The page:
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America’s roads, highways, bridges, and transit systems are crumbling. In Connecticut, 413 bridges were labeled “structurally deficient” by the Federal Department of Transportation1.

John Larson knows it’s time to invest in Connecticut infrastructure to keep the public safe and support local jobs. Last year, he brought Chairman Bill Shuster of the House Committee on Transportation and Infrastructure to meet with stakeholders across the First District and see firsthand the needs of Connecticut’s commuters, pedestrians, and motorists.

Infrastructure is neither Democrat nor Republican. It is American.

John has long been a vocal proponent for stable, long-term funding for Connecticut’s infrastructure. He voted in favor of bipartisan legislation that secured more than $3.5 billion for transportation projects across the state, including expanded rail service to connect Hartford with the rest of New England. These investments will bring jobs, tourism, and growth to Connecticut—but the fight doesn’t end there.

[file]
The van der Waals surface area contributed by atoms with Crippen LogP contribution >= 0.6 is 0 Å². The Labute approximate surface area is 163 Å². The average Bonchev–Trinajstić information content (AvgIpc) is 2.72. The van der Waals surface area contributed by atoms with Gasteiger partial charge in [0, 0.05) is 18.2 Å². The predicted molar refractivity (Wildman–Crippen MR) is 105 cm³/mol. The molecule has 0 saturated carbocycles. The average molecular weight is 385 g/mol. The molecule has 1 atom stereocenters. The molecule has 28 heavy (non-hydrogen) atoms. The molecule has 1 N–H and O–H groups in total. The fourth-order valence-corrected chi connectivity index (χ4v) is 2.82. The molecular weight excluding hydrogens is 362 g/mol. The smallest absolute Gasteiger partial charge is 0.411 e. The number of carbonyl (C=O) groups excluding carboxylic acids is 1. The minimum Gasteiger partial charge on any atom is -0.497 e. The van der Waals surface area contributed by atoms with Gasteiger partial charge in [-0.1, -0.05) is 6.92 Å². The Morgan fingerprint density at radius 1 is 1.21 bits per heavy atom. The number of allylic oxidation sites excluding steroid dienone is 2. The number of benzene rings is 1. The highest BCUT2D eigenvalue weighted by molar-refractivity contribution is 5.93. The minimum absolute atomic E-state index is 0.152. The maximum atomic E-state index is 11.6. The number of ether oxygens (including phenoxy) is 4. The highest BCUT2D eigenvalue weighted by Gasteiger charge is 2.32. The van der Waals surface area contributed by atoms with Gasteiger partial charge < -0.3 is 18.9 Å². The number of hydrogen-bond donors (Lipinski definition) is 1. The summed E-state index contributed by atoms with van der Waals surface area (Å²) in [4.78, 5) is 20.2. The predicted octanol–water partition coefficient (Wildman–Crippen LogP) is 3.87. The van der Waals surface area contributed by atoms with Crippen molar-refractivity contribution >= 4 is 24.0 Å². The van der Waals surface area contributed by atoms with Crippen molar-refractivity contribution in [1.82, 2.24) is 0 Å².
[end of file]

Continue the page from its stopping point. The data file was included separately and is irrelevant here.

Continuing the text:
Corporations should pay their fair share.

It is not enough to promise investments in infrastructure, John knows we need responsible sources of funding. Large corporations rely heavily on our roads and bridges, often doing considerable damage to their integrity while dumping pollutants into the air. John continues to argue in favor of a carbon tax to make sure corporations pay for the wear-and-tear to our roadways.

Putting people first.

Investing in our infrastructure provides more than roads and bridges—it provides reliable work for countless Americans. John knows that here in Connecticut, we can get our residents back to work through new transportation projects. Every American deserves the dignity that comes from having a job, and John is fighting hard to make sure those jobs come to the First District.


1 Busemeyer, Stephen. Where are Connecticut’s ‘deficient’ bridges? The Hartford Courant. 09-16-2014.

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